Muslim comedy can be very specific and often difficult to explain to those who are not Muslim. Yet, increased Muslim representation in comedic TV shows, films, and standup specials has shown that this humor is relatable to a wide range of audiences.
Ramy Youssef, comedian and co-creator of TV’s first Muslim American sitcom Ramy, does an exceptional job at employing Muslims and Arabs in front of and behind the cameras without exclusively appealing to a white, male gaze. The show follows Egyptian American millennial Ramy, an Allah-fearing Arab who struggles to navigate between his parents’ world (a pre-Arab Spring Egypt) and the world he is most familiar with (New Jersey). This ongoing conflict between tradition and modernism simultaneously makes room for the best culture-specific and universal jokes.
I never grew up with shows like Ramy, so I always felt that I was alone in shaping my Muslim American identity. It did not occur to me that others were dealing with religious conflict and guilt, so I constantly struggled to relate to both non-Muslim and Muslim communities. Ramy is the first Muslim-specific form of visual entertainment that I could wholeheartedly relate to (even as a non-Arab) because it is raw, edgy, and does not try too hard, presenting itself as an authentic story.
Generally, the Muslim response to underrepresentation is to present ourselves as unanimously good, but I do not think that is the way to go. Ramy breaks ground in that while it shows that we do have shared values, we also have the same flaws, making it easy to recognize ourselves on-screen. The show also dives into male and female sexuality, tapping into an oversexualized world from a Muslim lens. These discussions, which can be extremely uncomfortable, never steer from building Ramy’s character and enriching our and others’ understanding of underrepresented groups.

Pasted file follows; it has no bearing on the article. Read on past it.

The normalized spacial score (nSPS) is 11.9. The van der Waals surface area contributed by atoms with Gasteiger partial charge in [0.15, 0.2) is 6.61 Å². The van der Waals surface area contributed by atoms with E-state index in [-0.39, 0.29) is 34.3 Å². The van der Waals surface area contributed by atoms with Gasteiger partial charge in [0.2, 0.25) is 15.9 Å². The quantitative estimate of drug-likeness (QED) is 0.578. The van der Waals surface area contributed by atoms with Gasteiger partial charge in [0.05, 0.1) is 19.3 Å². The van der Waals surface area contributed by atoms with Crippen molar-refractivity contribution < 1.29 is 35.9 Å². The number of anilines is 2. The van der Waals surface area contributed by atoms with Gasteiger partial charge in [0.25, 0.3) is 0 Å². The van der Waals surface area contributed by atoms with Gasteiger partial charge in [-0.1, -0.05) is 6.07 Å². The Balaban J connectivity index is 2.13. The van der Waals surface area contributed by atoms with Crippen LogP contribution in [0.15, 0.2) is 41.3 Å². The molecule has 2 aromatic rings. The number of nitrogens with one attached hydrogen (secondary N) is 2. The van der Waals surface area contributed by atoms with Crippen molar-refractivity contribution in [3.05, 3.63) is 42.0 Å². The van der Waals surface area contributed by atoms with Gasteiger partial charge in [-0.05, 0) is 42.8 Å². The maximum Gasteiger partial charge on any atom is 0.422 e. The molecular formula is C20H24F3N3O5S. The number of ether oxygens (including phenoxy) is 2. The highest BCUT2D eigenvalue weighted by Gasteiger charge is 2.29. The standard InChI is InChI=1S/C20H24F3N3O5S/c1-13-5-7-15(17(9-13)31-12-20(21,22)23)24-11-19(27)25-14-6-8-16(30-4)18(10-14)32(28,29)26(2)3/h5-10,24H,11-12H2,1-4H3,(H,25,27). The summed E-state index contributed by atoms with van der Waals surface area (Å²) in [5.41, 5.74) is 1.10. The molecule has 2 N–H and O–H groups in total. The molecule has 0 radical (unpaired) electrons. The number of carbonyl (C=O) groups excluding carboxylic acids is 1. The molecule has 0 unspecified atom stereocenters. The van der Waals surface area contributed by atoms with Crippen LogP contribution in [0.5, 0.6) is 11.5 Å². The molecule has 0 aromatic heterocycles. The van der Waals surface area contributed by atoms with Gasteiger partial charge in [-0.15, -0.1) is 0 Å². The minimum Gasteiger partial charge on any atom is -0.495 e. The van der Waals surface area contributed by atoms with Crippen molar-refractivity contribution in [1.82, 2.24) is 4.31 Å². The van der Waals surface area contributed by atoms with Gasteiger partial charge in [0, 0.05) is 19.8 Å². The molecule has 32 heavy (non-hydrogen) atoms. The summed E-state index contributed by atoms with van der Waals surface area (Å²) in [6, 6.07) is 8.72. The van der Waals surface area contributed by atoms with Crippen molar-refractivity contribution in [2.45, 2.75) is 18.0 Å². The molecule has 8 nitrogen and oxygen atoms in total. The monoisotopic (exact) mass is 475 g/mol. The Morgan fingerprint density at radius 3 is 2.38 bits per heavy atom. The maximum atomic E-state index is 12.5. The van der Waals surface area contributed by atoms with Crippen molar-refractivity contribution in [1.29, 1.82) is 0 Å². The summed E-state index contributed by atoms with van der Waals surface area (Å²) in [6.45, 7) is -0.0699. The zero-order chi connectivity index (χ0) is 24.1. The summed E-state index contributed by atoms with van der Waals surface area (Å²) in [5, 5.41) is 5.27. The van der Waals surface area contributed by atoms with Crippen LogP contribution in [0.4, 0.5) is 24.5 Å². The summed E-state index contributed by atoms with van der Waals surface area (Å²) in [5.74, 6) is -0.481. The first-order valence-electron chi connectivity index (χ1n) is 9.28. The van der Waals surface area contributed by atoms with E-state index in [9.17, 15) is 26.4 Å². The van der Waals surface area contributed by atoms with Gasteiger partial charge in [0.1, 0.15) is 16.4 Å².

Kumail Nanjiani’s The Big Sick and Hasan Minhaj’s Netflix standup special Homecoming King un-demonize Muslims through humor as well, untangling complicated dynamics of Muslim immigrants and their American-raised children. Muslim comedians like Youssef, Nanjiani, and Minhaj are few of many Muslim comedians who aim to shed light on diverse experiences and issues, so it is extremely important that the execution of these jokes are done tastefully. Interestingly, most of my non-Muslim friends have seen Ramy, The Big Sick, or Homecoming King and realized that their perceptions of Muslim Americans are slightly distorted. While they had been aware of the more obvious hardships Muslim Americans have to face in this country, especially post 9/11, they admitted that they did not truly understand their complex, internal struggles. My friends also appreciated that these comedians touched on universal topics that they could relate to, such as sexuality and colorism.
With that said, I think that there is a space for Muslims in the comedy arena, but we must be careful to continue breaking barriers without succumbing to humor that solely mocks traumatic events and bigotry. We should praise those who expand Muslim experiences and educate non-Muslim audiences, not those who have racist, sexist, homophobic, or discriminatory intentions and make jokes at the expense of others. After all, mainstream comedians tend to portray minorities as the “butt” of the joke, perpetuating and normalizing problematic ideals. Muslim comedians cannot reduce their comedic styles to such offensive jokes, or else they are just giving in to what privileged groups want. Thankfully, comedians like Youssef, Nanjiani, and Minhaj have become mainstream, allowing millions of people to connect to and reflect on Muslim identities, ideas, and issues.